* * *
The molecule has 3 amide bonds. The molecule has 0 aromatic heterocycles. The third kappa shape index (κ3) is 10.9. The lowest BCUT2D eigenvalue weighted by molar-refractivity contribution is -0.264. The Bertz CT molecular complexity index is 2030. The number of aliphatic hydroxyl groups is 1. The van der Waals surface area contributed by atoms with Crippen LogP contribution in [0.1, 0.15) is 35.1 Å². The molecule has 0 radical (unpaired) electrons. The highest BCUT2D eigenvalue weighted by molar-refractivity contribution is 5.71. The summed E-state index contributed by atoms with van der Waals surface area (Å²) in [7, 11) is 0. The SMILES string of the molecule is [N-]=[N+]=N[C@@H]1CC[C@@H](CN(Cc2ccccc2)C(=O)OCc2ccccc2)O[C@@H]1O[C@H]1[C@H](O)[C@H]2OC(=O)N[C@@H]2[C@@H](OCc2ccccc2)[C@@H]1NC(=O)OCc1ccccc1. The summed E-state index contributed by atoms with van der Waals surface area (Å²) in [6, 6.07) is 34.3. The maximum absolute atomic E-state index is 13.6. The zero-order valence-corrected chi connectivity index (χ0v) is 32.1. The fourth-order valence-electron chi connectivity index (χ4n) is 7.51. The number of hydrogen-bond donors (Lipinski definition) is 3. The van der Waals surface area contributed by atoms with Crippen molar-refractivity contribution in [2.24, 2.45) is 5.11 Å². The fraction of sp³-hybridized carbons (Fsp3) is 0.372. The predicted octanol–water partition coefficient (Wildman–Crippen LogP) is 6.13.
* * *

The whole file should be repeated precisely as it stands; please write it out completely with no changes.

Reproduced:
The molecule has 3 amide bonds. The molecule has 0 aromatic heterocycles. The third kappa shape index (κ3) is 10.9. The lowest BCUT2D eigenvalue weighted by molar-refractivity contribution is -0.264. The Bertz CT molecular complexity index is 2030. The number of aliphatic hydroxyl groups is 1. The van der Waals surface area contributed by atoms with Crippen LogP contribution in [0.1, 0.15) is 35.1 Å². The molecule has 0 radical (unpaired) electrons. The highest BCUT2D eigenvalue weighted by molar-refractivity contribution is 5.71. The summed E-state index contributed by atoms with van der Waals surface area (Å²) in [7, 11) is 0. The SMILES string of the molecule is [N-]=[N+]=N[C@@H]1CC[C@@H](CN(Cc2ccccc2)C(=O)OCc2ccccc2)O[C@@H]1O[C@H]1[C@H](O)[C@H]2OC(=O)N[C@@H]2[C@@H](OCc2ccccc2)[C@@H]1NC(=O)OCc1ccccc1. The summed E-state index contributed by atoms with van der Waals surface area (Å²) in [6, 6.07) is 34.3. The maximum absolute atomic E-state index is 13.6. The zero-order valence-corrected chi connectivity index (χ0v) is 32.1. The fourth-order valence-electron chi connectivity index (χ4n) is 7.51. The number of hydrogen-bond donors (Lipinski definition) is 3. The van der Waals surface area contributed by atoms with Crippen molar-refractivity contribution in [2.24, 2.45) is 5.11 Å². The fraction of sp³-hybridized carbons (Fsp3) is 0.372. The predicted octanol–water partition coefficient (Wildman–Crippen LogP) is 6.13.